Wednesday, 30 April 2014

M3 the dark metal - Episode 2

While those involved recover their senses from dealing with the Admonition and Corpse they spotted in their first mission, this week's episode of M3 sees us introduced to Heito Isaku, a you man who is a little disturbed.  How do we know this?  Because the first we see of him is his merciless beating and torturing of a security guard, which makes perfectly clear that he is a bad person.

With that squared away in our heads, we return to Kukunochi Academy, where Emiru is still trying her best to attach herself to Akashi (even though he repeatedly tells her that she stinks), and all and sundry are despairing at their trainer's constant threats and sexual harassment.  When said teacher suddenly goes missing however something seems amiss, and lo and behold it doesn't take long for him to be found in a bloody (and decidedly dead) heap.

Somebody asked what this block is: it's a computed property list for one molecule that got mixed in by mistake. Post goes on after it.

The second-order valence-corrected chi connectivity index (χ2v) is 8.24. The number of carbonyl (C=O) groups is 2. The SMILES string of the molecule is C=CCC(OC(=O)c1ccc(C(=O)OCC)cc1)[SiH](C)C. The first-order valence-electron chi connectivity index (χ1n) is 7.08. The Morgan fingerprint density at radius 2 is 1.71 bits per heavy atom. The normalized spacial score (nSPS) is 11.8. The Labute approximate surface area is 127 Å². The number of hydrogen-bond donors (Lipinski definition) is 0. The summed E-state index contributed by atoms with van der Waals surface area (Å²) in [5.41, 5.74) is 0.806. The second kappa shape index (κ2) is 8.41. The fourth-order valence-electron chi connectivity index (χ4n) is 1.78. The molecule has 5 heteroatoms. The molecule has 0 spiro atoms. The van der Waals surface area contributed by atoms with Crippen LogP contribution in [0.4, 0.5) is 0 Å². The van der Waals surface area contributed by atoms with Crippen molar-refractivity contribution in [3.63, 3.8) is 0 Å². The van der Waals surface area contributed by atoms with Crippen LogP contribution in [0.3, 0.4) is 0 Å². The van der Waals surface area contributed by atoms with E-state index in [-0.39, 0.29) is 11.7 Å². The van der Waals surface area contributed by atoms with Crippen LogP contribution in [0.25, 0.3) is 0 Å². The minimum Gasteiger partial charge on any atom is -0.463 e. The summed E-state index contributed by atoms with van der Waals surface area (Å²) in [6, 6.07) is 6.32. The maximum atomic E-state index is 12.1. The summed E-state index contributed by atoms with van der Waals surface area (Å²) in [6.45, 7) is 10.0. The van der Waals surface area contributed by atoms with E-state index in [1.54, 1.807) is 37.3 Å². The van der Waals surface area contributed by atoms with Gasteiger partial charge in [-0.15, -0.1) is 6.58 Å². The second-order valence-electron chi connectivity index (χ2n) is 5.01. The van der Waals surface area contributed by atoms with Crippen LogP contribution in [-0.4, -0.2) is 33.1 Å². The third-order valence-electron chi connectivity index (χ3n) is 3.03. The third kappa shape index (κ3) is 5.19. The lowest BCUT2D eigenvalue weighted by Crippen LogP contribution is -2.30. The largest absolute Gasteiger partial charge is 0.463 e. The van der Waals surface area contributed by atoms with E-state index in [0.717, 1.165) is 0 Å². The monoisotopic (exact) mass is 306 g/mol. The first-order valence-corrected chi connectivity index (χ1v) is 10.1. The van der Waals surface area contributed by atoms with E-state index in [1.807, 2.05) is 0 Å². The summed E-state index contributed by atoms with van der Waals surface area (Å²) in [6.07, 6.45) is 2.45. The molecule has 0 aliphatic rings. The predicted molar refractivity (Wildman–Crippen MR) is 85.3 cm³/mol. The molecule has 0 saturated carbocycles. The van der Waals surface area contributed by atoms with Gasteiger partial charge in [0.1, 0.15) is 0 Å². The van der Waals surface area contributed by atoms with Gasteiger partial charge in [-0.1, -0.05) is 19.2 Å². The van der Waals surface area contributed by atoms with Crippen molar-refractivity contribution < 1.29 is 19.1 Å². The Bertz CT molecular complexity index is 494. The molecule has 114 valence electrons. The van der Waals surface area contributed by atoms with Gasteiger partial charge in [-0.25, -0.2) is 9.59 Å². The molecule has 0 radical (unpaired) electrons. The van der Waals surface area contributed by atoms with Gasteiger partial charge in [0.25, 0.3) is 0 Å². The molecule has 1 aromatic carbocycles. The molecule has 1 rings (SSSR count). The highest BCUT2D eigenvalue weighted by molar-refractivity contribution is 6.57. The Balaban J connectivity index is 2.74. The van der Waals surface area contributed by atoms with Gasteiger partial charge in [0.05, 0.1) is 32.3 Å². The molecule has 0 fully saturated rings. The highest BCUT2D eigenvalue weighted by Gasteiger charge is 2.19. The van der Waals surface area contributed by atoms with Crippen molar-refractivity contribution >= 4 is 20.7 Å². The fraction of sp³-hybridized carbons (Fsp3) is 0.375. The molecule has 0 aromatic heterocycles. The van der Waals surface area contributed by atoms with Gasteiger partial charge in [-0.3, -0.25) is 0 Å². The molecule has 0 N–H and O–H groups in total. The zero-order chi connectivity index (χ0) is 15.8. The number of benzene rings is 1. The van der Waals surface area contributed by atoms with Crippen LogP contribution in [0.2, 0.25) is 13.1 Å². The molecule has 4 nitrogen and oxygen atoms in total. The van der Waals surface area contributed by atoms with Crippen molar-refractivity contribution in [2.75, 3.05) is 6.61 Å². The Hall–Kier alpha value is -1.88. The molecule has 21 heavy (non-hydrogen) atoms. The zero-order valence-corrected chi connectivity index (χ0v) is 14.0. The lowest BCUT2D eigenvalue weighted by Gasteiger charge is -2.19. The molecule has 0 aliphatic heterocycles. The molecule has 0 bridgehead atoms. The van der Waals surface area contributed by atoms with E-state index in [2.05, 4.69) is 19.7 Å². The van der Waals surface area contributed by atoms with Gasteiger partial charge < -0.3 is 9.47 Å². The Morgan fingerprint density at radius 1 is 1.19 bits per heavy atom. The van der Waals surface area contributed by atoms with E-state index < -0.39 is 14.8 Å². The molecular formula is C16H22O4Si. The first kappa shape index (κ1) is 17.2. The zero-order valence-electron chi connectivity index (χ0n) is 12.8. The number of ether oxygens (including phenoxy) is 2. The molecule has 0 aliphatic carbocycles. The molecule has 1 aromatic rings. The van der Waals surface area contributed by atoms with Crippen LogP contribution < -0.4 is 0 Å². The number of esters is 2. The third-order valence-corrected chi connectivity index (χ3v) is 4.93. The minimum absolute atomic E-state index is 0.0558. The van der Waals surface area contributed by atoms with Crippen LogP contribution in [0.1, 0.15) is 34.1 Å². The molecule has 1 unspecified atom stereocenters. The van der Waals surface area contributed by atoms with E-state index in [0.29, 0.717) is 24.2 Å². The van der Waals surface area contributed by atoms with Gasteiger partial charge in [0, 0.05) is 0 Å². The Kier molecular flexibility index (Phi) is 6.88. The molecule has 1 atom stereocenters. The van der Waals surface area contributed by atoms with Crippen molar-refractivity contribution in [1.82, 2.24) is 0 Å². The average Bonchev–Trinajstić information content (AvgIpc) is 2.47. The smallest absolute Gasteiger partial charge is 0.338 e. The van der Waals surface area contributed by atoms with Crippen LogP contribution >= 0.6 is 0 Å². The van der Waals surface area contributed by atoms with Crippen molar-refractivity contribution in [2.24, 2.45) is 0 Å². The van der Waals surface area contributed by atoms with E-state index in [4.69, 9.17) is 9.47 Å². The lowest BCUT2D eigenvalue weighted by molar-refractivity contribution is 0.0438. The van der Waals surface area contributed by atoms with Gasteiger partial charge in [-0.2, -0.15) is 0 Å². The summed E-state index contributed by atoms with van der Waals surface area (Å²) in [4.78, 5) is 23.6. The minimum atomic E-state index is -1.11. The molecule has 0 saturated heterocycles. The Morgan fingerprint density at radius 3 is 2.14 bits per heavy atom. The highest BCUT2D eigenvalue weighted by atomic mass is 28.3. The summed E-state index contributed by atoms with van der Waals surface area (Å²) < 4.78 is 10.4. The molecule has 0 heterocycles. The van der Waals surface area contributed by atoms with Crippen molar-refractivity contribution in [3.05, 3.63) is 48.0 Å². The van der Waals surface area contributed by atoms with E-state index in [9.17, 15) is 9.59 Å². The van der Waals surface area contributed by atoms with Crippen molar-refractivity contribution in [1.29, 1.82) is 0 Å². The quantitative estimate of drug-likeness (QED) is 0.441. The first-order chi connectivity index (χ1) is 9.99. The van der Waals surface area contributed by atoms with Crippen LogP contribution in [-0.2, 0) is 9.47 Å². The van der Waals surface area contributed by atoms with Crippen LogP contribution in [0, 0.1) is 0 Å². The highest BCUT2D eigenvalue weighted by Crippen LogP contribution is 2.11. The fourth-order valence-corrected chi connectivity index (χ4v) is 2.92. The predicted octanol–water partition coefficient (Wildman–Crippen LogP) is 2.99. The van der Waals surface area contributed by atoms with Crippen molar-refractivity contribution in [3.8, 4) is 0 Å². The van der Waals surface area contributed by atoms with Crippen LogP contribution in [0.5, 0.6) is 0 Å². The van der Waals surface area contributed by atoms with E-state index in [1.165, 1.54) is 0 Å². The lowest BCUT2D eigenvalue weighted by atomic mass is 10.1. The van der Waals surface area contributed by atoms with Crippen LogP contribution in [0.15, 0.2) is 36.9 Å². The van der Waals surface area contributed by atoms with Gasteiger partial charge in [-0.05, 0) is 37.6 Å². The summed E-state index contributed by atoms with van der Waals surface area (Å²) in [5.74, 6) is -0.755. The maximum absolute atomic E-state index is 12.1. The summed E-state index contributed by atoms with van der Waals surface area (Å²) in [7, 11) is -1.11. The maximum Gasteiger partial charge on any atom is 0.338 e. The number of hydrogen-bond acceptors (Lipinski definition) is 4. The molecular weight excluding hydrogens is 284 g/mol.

Concerning though this is, perhaps the real question here surrounds Mahmu Yuzuki, who predicted this whole chain of events in her writings which are discovered by Emiru.  What's more, she also refers to the "Reaper", which leaves Emiru demanding to know more... it's a reference which also proves to be closer to the truth than perhaps any of the students has realised, as the two girls are confronted first by Isaku, and then another previously unseen Vess which goes berserk once he tries to pilot it.  No prizes for guessing who has to step in and save the day, and it seems as if this new machine - known as the Argent - has "accepted" its new master.

Having given the first episode of M3 the benefit of the doubt, I'm starting to wonder if that was wise - this second instalment was pretty terrible for the most part, with bland animation supplementing a bland lead character who would be the worst protagonist of the season were it not for his being saved by The Irregular at Magic High School.  At present, none of the elements the series offers are being handled well - its violence feel gratuitous, its action plodding, and its story and world-building off-kilter.  Perhaps it can turn things around with a big reveal or two, but I could well be tempted to jettison the series sooner rather than later unless it has something suitably impressive up its sleeve.

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